A. I thought I saw about 20 big planes come close to the body, but did not attack.
Q. Were they going northwest?
A. I do not know. The only damage from all attacks on the 25th was to Shiranuhi, by machine guns, but very light damage. At dawn of the 26th the destroyers received a bombing attack but no damage. I do not know what kind of planes.
Q. During the action in SURIGAO Strait, what reports did Admiral SHIMA send, what reports and when and to whom?
A. About 0500 on the 25th, we sent message to KURITA's fleet and also to TOKYO and probably to MANILA that we were going to reverse our course.
Q. In this message did you give any details of what you had seen during the night?
A. The message contained just our movement.
Q. Did it give reasons for your movements?
A. It gave the reason saying that after the collision the speed got very slow to make the attack and that we were going to take reverse course and later renew the attack, but no mention was made of when it would be renewed.
Q. Did you not include any information on NISHIMURA's force which might have been valuable to KURITA?
A. We thought that NISHIMURA's fleet had sent their own message to KURITA, so we did not send any details. We would not know about that message because we didn't have that wave length; the previous plans did not allow for that wave length. The arrangement was not made for communication between SHIMA's and KURITA's force, therefore we could not overhear message sent by NISHIMURA.
Q. However you said earlier that you had heard NISHIBURA telephone, saying to avoid torpedo attack.
A. Not being a wireless officer I am not sure, but I believe it was a telephone message.
Q. Did you have a telephone for short-wave communication between ships, did you have such a telephone and were all ships on the same wave length?
A. All ships have the telephone for the near communication and if the telephone of NISHIMURA's fleet was fixed to a certain length we could have overheard. I believe that is why we received that message.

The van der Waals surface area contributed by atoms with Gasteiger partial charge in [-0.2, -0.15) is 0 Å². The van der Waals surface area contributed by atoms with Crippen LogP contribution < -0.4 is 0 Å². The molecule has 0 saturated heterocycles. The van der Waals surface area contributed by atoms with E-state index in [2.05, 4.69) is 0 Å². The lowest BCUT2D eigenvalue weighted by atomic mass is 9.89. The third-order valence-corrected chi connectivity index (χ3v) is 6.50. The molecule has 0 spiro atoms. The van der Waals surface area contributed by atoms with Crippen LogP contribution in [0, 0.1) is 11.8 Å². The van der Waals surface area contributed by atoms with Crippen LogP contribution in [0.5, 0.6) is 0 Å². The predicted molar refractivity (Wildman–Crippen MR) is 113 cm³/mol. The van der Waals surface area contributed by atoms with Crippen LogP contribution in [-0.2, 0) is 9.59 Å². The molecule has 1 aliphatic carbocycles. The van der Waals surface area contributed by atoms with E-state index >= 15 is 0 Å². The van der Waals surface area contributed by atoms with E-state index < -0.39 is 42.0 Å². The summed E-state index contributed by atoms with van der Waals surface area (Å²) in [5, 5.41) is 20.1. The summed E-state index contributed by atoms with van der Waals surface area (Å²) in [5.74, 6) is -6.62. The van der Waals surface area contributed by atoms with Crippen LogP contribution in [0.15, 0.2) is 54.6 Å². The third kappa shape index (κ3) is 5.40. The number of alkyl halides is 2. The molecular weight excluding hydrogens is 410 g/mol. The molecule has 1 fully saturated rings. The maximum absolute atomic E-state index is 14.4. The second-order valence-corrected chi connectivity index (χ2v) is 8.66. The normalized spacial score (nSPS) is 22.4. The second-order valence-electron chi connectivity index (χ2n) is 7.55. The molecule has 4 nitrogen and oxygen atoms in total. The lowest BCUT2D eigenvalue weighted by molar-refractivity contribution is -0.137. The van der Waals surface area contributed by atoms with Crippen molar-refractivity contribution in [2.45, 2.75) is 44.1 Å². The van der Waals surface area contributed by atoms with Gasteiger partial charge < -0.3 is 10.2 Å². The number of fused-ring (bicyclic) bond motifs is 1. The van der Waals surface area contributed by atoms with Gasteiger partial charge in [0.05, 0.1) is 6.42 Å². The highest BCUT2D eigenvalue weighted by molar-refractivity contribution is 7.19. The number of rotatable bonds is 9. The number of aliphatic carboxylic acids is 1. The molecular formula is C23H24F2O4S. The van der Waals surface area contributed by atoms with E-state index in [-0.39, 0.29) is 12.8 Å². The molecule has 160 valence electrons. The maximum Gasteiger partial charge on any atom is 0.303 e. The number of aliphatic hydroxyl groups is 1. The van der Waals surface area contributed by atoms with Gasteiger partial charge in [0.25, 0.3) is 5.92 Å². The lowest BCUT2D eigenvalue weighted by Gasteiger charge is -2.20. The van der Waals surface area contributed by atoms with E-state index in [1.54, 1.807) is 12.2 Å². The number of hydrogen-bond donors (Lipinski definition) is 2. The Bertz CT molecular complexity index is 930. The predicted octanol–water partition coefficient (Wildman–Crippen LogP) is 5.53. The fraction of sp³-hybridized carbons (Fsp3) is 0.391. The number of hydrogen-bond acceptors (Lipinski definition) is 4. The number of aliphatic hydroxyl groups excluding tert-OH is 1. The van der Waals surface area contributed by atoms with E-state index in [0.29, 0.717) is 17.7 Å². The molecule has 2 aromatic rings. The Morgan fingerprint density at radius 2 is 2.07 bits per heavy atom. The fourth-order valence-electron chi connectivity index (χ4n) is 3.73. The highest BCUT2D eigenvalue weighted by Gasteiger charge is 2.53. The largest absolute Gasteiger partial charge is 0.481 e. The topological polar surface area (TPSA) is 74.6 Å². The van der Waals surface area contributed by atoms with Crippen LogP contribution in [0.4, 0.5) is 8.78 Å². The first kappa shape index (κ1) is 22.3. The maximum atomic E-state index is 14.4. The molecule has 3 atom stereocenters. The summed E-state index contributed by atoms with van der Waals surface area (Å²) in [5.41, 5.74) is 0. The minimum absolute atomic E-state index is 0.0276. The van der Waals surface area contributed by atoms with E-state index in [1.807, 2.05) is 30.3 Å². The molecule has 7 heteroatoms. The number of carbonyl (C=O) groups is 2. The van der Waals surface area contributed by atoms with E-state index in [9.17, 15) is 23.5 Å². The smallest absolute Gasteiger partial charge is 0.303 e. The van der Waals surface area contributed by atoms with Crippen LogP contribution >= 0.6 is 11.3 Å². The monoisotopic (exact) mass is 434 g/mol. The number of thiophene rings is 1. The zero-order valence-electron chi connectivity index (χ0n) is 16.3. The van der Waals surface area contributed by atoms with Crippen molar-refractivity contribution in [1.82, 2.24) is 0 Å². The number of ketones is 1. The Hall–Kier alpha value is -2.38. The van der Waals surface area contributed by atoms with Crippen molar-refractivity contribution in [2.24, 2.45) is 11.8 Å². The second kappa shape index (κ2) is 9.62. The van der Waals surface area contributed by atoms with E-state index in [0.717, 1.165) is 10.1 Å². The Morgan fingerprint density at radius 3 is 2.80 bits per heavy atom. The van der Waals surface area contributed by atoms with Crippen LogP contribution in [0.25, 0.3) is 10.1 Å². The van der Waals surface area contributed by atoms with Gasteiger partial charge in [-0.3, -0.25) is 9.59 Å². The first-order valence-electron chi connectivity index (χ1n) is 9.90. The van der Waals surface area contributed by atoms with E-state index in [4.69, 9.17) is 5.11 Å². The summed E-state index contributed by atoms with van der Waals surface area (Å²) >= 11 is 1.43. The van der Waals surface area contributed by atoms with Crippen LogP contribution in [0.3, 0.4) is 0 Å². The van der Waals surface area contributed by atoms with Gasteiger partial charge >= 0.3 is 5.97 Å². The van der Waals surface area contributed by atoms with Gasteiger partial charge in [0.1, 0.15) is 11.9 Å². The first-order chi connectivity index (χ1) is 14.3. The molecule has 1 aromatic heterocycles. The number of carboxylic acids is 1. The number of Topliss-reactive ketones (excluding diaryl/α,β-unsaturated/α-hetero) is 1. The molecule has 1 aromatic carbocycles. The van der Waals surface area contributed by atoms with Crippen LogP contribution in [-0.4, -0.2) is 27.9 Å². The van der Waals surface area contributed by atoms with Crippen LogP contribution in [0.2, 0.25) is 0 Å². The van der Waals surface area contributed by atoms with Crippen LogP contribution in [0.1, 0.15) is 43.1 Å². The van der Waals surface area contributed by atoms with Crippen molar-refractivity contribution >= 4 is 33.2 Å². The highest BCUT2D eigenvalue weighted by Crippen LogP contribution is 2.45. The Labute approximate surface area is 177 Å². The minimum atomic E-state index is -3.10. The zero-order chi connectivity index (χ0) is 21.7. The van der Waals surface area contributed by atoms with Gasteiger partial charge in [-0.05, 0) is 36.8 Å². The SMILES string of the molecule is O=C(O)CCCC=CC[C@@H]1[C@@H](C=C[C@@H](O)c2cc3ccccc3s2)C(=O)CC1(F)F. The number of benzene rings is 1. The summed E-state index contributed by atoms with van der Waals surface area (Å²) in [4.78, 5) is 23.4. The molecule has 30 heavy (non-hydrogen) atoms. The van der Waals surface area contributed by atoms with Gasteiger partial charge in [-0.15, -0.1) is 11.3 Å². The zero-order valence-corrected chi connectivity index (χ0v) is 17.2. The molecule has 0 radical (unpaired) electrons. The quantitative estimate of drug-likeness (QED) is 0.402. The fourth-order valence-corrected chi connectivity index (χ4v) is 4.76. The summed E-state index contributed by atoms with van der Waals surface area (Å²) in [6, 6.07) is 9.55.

Q. When you heard our torpedo boat telephone messages, was it due to the fact you had a special intercept telephone watch, or because by chance we were on the same wave length?
A. It was intentional.
Q. What was the effective range of your torpedoes?
A. With high-speed setting on torpedoes the effective maximum range would be 20,000 meters.
Q. What speed setting did you use that night?
A. 48 knots, high speed.
Q. Was the speed setting of torpedoes the same in all ships or do you speak just of the flagship?
A. Among our destroyers that speed is only applicable to the new large type, the Kasumi and Shiranuhi.
Q. Did you send out a signal to all ships regarding setting and speed of torpedoes or did every ship decide for itself?
A. I did that.
Q. When you made this torpedo attack, why did you send the cruisers first and then the destroyers?
A. In night battle this is the most effective formation; also it is the tradition for the Japanese Navy that the Commander should be in the leading position. That is why we used this formation.
Q. What was your professional opinion, as Torpedo Officer, of the attacks by our torpedo boats? Were they effective?
A. I cannot give you a definite opinion because I did not know where the attack came from. Nachi did not receive any torpedo attack; I do not have an opinion.
Q. We are puzzled by the fact that there should have been two separate forces, SHIMA's force and NISHIMURA's force, sent to the same place at the same time to do the same thing, and yet be entirely independent as far as their command is concerned. I would like to know if such cooperative efforts were usual or frequent in Japanese practice -- whether or not you think it best to unite two such forces under one command?
A. I think it is not right this way and it is necessary to have one commander on such occasions; but, as explained before, we could not make arrangements beforehand so SHIMA's fleet decided to get as close as possible to NISHIMURA, but it could not be carried out very effectively because of fuel shortage. On the 27th the Shiranuhi went to PANAY to assist in the rescue of personnel of the Kinu and was there sunk by aircraft attack. The other ships proceeded to MANILA subsequently. Nachi and the destroyer Akebono were later sunk off Manila; the others returned to BRUNEI and then to CAMRANH Bay.
Q. Was it your force that bombarded MINDORO on the night of 26th December?
A. Destroyers and cruisers which were part of the Fifth Fleet bombarded there, but I did not participate in the attack. That attack was made by OYODO, Ashigara and four or five destroyers. The attack was conducted by commander of the destroyer squadron; the headquarters of the Fleet remained at SAIGON.
Q. Concerning the operation in the PHILIPPINES in October, what do you think was the main reason for Japanese failure?
A. The lack of efficient air force, inefficiency in aircraft search, shortage of fuel, the strength of your force against which we were not strong enough and could not give any substantial attack; for the purpose of defense work our force was divided and we could not concentrate or assemble the defense very well. ww2dbase
United States Strategic Bombing Survey (Pacific) Interrogation of Japanese Officials [OPNAV-P-03-100], courtesy of ibilio Hyperwar Project
C. Peter Chen
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Joachim von Ribbentrop, German Foreign Minister, Aug 1939